Can this be the moment to pause as a nation and enter the "space" that seems to divide us and converse with each other in new ways? Can we ask what our common humanity is trying to call forth in us? Can we reclaim the best of who we are as Americans and who we want to be in the future?
When I think about what is needed to do this work, I realize it demands great courage and understanding. Courage — in facing my own biases, assumptions, operative worldview and the way I have changed and developed. Understanding — in opening myself up to the worldviews of others so as to recall and appreciate the values inherent in other stages of development.
It is the practice of contemplation that moves me toward this action. Through contemplation, one can become aware of how one sees the world. One realizes that everyone views reality with blinders on, and over time, through the developmental process, those blinders can be cut back — broadening the worldview from which one engages reality.
As Christians it is the process of "putting on the mind of Christ" or seeing from the heart of Christ. Contemplation helps you become your truest and best self.
I believe we can only enter that "space" between us deeply sourced by the inner presence of God, urging us to embrace all with love, compassion, mercy and justice.
I invite then those of us who have a contemplative practice to take seriously the invitation to enter the space to begin conversations with our families, co-workers, church members and political leaders.
What shall we talk about? Perhaps we can start with …
What makes us proud to be an American citizen?
What kind of future do we desire for children?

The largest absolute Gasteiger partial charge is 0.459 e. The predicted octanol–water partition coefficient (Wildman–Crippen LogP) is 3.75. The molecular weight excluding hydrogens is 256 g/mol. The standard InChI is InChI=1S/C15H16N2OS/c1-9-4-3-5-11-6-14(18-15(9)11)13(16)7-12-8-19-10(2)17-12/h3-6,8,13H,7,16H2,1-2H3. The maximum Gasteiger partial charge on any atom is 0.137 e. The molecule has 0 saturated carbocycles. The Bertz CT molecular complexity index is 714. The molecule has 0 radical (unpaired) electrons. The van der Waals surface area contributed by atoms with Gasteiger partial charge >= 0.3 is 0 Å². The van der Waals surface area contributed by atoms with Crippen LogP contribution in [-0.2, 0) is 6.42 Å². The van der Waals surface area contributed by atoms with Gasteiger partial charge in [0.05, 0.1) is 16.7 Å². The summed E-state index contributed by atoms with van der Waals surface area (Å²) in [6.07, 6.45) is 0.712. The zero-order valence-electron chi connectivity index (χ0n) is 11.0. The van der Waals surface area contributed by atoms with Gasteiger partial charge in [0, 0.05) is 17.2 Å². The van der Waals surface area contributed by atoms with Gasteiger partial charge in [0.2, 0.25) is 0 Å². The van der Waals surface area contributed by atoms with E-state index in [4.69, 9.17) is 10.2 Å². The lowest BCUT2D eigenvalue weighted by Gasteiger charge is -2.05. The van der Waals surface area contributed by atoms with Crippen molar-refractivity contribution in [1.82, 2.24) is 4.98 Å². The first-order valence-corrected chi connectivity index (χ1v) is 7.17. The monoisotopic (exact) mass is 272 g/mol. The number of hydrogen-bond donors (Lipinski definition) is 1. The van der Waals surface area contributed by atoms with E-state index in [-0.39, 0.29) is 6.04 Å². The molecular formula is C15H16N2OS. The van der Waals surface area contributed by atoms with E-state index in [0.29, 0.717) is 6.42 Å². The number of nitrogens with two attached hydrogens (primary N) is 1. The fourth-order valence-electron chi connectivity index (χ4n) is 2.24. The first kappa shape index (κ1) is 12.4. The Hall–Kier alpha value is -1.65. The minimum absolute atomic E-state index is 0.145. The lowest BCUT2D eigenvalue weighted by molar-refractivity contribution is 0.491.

What is our role within the world community?
What are our hopes about the future?
Then move toward …
What are our fears about the future?
What values do we want embodied in our elected leaders?
How might we close the gap that has been created among us as a people?How might we address the issues that seem to divide us?
(As I wrote this, I went back and looked at the Coffee and Tea Contemplation Party the Institute for Communal Contemplation and Dialogue proposed when the Tea Party became strong. It still offers a very good format to engage in this kind of conversation. Please feel free to reprint it and modify for your use.)
Hopefully, such conversations will be enlightening as we probe some of the values which are contentious from a more neutral direction. Perhaps a greater wisdom will emerge that will invite further discussion and even some practical action together.
We are in a precarious position as a country. We cannot be silent. Action will be taken. In addition, another more time-consuming action is needed. Some of us need to enter the space between us and speak truth in a loving way to each other.
I believe that if we don't try to do that, the space will continue to widen and deepen until the chasm is so great it will sever us as a people.
[Nancy Sylvester is founder and director of the Institute for Communal Contemplation and Dialogue. She served in leadership of her own religious community, the Sister Servants of the Immaculate Heart of Mary, Monroe, Michigan, as well as in the Presidency of the Leadership Conference of Women Religious. Prior to that, she was national coordinator of Network, the national Catholic social justice lobby.]